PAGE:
4:15 a.m. is way too early to wake up, but that’s the time I had set on my alarm this morning. After a few taps on the snooze button, I finally struggled out of bed – fighting with that inner desire to sleep another hour or two … or three. I’m not used to waking up that early and especially not used to grabbing my guitar and heading out the door before the sun rises (a.k.a. the crack of dawn). But there I was, scrambling to get ready so I wouldn’t be late.
I pulled up to the back entrance and, through the darkness of the morning, I found myself standing in the middle of an empty parking lot, staring up at a little neon “Open” sign on the second story of an old building in downtown Salem. Yes, my actions were voluntary. And “Yes,” I thought to myself, “This was something I should’ve done a long time ago.”
It was dark. I was alone. But as I gazed up toward that little neon sign, I knew that soon I would be joining in on something much bigger than me – something a lot greater than my own desires and expectations. I would be setting foot into a place where a war was taking place – an upper room, if you will, where people prayed endlessly for the move of God in their city. I’d be entering a place called the Salem House of Prayer.
Eric met me at the door. He’s a tall kid. He wore black-framed glasses and his bandanna covered most of his head. He sported black jeans. His shoes slid across the floor as he walked. But those were not the things that I noticed first about Eric. He was tired. You could tell in his eyes and in his voice. An hour later I would find out that he’d been there for most of the late night – four, five, maybe even six hours. Praying. Singing. Fighting.
He led me and another guy up the flight of stairs into the prayer room. A pleasant spiritual aroma was in the air and the beat of Eric’s melancholy-ish rhythms hit quietly in the background. I had been here before but it was for reasons other than this.
Eric walked back to the microphone and continued his set. I took my guitar out of its case and waited for my friend Ryan to show up. We would be assisting each other in what would soon set the tone for our day – maybe even our week.
Eric finished. He was drained: physically, emotionally, and spiritually. Exhausted. Ryan and I walked to the small stage, took a seat, and strummed our guitars. “Consuming fire, fan into flames … a passion for your name. Spirit of God, fall in this place … Lord have your way, Lord have your way … in us.”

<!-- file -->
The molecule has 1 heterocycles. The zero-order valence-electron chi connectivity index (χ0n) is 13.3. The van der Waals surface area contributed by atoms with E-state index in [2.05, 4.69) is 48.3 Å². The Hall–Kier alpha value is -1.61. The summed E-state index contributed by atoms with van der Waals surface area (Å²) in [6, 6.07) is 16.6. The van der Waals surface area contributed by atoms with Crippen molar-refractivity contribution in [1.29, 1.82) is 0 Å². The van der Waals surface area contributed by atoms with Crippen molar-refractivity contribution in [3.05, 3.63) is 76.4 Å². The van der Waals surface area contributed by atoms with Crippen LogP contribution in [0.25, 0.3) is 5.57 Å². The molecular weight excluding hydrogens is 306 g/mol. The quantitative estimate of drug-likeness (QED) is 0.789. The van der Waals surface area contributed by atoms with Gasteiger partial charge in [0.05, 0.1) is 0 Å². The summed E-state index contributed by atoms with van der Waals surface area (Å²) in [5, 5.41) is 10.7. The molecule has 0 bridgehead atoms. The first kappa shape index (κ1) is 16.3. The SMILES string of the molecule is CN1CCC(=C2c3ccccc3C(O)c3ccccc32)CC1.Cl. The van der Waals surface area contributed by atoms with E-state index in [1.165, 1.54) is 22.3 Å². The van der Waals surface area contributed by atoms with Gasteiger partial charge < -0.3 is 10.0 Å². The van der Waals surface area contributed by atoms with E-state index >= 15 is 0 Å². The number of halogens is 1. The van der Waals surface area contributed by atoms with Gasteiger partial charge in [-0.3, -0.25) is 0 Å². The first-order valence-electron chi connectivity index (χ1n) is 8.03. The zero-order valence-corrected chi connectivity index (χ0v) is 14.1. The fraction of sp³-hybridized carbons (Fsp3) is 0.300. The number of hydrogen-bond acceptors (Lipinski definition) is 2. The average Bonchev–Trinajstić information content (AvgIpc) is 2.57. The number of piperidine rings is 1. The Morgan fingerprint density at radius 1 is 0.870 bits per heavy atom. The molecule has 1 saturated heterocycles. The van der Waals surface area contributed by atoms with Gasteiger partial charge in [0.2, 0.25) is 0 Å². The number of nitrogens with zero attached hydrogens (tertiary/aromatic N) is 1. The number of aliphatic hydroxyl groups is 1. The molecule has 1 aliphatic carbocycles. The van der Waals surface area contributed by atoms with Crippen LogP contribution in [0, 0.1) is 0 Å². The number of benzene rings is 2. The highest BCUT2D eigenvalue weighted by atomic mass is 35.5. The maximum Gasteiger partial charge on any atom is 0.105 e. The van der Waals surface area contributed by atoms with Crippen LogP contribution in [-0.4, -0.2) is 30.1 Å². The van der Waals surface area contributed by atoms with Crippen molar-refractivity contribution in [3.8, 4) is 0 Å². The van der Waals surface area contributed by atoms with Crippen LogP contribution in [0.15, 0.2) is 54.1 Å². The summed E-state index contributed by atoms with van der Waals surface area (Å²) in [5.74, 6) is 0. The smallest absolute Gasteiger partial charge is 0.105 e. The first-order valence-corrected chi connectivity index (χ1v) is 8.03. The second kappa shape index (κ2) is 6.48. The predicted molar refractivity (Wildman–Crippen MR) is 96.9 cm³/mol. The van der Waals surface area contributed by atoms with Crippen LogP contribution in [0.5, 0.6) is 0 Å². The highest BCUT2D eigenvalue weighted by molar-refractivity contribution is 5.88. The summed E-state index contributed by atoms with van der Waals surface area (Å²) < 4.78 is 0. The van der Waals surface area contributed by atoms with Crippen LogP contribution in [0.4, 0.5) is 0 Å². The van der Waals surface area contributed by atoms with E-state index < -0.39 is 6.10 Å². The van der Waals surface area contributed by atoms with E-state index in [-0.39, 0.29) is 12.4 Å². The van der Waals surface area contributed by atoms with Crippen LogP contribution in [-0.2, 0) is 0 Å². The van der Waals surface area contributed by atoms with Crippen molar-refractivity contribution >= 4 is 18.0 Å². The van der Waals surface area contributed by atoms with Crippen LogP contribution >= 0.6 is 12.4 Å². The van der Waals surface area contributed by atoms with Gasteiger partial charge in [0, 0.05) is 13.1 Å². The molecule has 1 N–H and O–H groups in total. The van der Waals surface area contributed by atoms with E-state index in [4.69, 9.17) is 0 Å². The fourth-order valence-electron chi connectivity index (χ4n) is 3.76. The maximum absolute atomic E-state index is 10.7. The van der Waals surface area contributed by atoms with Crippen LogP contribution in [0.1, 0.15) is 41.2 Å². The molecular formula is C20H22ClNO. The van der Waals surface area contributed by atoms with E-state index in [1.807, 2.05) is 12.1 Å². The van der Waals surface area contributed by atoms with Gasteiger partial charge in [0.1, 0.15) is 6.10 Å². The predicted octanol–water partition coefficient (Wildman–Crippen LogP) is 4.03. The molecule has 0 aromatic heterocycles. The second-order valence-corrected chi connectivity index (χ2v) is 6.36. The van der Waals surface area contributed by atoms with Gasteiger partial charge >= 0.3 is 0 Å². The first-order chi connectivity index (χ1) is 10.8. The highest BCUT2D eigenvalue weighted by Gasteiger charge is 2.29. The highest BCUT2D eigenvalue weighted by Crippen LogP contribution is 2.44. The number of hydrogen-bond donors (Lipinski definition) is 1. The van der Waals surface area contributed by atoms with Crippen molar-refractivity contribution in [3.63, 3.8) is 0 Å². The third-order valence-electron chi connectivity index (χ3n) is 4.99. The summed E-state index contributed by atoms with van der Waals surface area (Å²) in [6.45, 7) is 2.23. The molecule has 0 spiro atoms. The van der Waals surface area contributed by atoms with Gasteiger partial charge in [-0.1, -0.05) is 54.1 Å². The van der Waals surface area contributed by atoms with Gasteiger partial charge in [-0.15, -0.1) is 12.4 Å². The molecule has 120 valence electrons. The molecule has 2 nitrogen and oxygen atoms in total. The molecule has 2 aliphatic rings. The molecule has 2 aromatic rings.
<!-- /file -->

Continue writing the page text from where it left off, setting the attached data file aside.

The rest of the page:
For the next hour, Ryan and I sang and prayed. Eric sat in the back. Another young man sat in one of the rows of chairs: praying, reading, believing. And another fellow sat quietly on a couch nearby. We sang our hearts out. And when our set came to a close, another brother came and took his position. He was, just like Ryan and I – just like Eric and the guy on the couch, gearing up for a fight – taking up his part in this spiritual battle.
And then it was over. That was it. We walked off the stage and Eric thanked us for coming as I placed my guitar back in its case. For a moment I felt as though, albeit small, I had done my part. I had stood in the gap for a lost and dying community. And then, as I stared at the empty chairs in that small upper room, I said to myself, “We filled one of the 24 one-hour slots that the Salem House of Prayer needs to fill every day. It was only one hour of the 168 hours in a week – one of only 720 hours in a month.” I took a deep breath. “What else can I do?”
I put my guitar in my car and drove off.
Just a few minutes ago, I was back driving in downtown Salem. Passing the back entrance to the Salem House of Prayer, I looked for that little neon sign. Even in the light of the day, I could see that glowing four letter word. It burns just as bright, I noticed, during the day as it does in the middle of the night. Maybe it’s God’s way of telling us that He’s ready – that His upper room is available. Maybe it’s His way of telling you and me that He needs us to burn brightly in our community, in our neighborhoods, in our families, and in our nation.
Maybe it’s your invitation to join the battle. I knew it was mine. That’s why I’ll be back there next Monday morning. But maybe this time I’ll bring Eric a tall cup of coffee.
This article was written by Bo Lane was printing in the March/April issue of Rethink Monthly magazine (issue #6).